I’ve been running multi-family therapy groups since 2005, and I think they are an essential part of any meaningful treatment for people that have either a substance misuse problem and/or a mental health concern. I ran the adult Multi-family group at Hunterdon Drug Awareness for 2.5 years and the adolescent one there for 5 years. For the last year, I’ve proudly co-facilitated the Multi-family group at College Recovery on Thursday nights. A strong Multi-family program has three parts:
(1) A group for clients-only that meets to discuss their own issues and their hopes/joys/concerns/fears/anger/resentment regarding their families.
(2) A group for family/friends/spouses only that meets to discuss their hopes/joys/concerns/fears/anger/resentments regarding their loved one who is in treatment. There should also be a strong element of psycho-education in this group, as well as an introduction to Al-Anon, Nar-Anon, Families Anonymous and a suggestion that family members get some individual, outside therapy as well. A lot of the advice that I’ve written for family members has sprung out of these groups.
(3) Groups 1 and 2 should happen at the same time and last 60 to 90 minutes. After a short break, the Multi-family group brings all the clients and all the family members together for 90 minutes.
Ideally, the Multi-family group should consist of 12 to 30 participants (it takes a strong facilitator to handle a group above 20). Each week, the following should happen at the start of group:
a) ground rules are set – members may not fight about what is talked about in group nor use it as a weapon against each other; cell phones off or on silent; one person speaks at a time; no yelling or cursing (well, I curse, but not at people…it’s part of the stand-up flavor of my groups)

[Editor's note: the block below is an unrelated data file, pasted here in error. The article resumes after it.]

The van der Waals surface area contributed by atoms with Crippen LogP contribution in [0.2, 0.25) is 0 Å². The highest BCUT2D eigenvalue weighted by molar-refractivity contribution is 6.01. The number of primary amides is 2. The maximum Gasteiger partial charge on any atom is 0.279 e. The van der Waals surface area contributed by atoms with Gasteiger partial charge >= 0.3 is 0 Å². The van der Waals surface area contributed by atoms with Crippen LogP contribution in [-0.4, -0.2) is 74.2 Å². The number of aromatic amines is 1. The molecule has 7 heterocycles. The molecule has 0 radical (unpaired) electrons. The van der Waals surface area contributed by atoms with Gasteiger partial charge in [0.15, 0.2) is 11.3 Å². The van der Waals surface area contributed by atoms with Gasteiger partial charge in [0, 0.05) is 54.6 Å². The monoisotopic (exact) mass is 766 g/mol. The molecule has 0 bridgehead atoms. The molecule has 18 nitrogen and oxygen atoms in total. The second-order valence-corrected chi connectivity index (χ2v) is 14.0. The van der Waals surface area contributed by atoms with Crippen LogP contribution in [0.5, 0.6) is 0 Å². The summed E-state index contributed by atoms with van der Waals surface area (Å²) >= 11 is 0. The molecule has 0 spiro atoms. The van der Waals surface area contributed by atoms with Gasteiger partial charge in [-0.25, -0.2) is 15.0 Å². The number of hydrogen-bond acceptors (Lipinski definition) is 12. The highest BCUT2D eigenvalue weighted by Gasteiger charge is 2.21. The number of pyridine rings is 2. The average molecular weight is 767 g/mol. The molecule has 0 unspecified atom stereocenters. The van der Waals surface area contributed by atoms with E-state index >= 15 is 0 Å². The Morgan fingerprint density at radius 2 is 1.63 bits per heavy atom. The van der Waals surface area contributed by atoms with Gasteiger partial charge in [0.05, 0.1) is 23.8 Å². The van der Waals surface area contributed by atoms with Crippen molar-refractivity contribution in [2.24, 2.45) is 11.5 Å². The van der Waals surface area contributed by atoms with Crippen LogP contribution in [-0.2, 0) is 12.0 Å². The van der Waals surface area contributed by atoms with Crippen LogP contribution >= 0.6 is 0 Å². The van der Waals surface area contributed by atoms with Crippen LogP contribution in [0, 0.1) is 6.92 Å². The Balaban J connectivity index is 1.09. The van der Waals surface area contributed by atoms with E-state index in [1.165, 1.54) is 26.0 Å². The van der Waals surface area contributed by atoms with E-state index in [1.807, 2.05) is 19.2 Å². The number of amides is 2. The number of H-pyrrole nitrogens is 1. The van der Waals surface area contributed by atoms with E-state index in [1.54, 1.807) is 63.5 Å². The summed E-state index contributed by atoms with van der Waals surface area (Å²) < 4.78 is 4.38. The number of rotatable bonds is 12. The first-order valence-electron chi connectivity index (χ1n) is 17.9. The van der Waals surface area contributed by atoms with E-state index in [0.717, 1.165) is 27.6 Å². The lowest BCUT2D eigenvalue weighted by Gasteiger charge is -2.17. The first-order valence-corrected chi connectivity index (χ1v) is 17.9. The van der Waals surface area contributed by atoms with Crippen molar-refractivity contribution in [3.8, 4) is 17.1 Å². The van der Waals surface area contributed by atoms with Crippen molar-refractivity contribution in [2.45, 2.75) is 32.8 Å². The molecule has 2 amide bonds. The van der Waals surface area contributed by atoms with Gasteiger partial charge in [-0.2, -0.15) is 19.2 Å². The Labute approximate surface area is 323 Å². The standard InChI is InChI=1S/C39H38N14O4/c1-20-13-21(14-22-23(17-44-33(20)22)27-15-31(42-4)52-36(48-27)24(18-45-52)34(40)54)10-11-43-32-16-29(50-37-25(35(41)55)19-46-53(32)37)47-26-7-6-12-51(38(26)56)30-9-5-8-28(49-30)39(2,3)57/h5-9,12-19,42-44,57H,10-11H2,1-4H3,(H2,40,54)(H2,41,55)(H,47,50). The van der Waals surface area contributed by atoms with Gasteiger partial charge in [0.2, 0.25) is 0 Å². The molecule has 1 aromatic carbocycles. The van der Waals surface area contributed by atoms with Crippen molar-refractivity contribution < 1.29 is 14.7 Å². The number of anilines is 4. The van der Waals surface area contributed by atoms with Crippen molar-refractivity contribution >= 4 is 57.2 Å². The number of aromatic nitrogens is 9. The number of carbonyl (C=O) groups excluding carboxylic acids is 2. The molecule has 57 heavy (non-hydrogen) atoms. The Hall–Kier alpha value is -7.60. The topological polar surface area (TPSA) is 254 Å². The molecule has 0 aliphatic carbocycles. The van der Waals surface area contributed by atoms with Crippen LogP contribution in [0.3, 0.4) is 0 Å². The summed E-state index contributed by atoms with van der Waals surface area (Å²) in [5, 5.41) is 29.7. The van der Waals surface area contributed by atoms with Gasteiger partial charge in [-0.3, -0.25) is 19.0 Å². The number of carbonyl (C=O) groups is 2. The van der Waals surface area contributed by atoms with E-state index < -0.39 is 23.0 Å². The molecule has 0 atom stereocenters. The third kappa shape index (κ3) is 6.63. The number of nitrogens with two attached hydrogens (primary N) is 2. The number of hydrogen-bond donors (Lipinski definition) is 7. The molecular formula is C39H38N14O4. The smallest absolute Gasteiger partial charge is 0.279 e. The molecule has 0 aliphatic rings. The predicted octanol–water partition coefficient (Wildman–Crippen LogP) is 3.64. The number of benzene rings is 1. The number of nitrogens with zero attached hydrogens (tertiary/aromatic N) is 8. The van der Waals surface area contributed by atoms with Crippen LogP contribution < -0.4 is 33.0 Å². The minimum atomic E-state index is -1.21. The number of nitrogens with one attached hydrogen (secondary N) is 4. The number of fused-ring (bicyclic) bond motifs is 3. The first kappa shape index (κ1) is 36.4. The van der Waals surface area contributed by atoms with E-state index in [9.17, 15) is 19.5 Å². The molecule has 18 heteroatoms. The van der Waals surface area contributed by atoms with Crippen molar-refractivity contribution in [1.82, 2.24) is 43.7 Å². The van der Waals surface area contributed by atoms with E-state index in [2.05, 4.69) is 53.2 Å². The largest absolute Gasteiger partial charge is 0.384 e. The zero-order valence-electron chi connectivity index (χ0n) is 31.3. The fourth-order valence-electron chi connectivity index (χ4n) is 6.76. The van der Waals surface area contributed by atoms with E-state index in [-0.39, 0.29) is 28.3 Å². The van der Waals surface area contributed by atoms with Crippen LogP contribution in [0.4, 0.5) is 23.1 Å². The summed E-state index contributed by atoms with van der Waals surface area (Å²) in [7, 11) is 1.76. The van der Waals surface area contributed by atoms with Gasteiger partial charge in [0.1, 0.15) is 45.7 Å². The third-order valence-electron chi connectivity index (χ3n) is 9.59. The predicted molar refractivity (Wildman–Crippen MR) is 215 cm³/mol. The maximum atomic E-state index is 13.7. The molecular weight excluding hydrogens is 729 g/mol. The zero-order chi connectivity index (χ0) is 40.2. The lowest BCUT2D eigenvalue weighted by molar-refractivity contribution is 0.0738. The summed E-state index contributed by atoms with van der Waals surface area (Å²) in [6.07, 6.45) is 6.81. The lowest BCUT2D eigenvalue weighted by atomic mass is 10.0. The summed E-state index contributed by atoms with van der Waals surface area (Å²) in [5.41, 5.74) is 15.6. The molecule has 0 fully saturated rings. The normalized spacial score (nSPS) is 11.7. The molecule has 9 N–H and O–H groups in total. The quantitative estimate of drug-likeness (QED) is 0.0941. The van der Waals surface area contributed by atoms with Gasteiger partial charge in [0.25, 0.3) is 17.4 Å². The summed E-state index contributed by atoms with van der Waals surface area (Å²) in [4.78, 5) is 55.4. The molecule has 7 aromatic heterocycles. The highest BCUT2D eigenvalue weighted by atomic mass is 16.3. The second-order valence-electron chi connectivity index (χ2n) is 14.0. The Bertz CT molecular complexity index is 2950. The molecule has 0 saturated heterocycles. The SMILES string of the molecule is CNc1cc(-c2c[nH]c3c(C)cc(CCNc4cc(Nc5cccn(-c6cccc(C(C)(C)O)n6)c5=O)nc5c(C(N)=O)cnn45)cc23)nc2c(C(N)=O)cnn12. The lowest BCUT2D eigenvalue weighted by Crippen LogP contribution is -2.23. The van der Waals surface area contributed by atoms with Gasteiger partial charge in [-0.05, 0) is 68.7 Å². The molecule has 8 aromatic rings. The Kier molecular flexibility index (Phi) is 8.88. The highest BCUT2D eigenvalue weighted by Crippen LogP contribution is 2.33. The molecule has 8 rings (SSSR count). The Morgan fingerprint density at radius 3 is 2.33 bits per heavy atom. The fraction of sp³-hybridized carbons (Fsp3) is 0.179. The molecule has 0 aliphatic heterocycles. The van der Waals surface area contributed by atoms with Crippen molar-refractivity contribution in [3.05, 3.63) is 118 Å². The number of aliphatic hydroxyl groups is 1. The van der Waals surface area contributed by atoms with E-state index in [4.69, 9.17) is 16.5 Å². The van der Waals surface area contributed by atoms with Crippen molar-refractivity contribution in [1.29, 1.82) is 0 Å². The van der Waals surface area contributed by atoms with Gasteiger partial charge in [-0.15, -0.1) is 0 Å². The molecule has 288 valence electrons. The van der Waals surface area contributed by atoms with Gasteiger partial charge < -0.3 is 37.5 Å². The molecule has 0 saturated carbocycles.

b) confidentiality is explained – if members feel that other members have talked about them outside of group, they should talk to one of the counselors. There are five ways in which a counselor can talk about a client, and they include: a court order, record release, medical emergencies, elder/minor abuse, and threatening to harm oneself or others. If a member thinks that a therapist has talked about them outside of the program and it isn’t for one of the above five reasons, they should bring it up with the clinical director. This is important because people need to feel safe in a group. A good program explains confidentiality and group rules to all of its participants each week
c) introductions – everyone should state their name, where they are from, why they are here, how long they’ve been coming to group and then some kind of fun fact (it should be a theme each week – recently I’ve asked people to say their favorite condiment, time they were coldest, favorite charity/cause, and the actor/actress that they would cast to play themselves)
d) psychoeducation – each group should have a 10 to 30 minute educational component, where family roles, communication styles, brain chemistry, diagnoses, codependency, soft & hard skills, finances and/or other topics are covered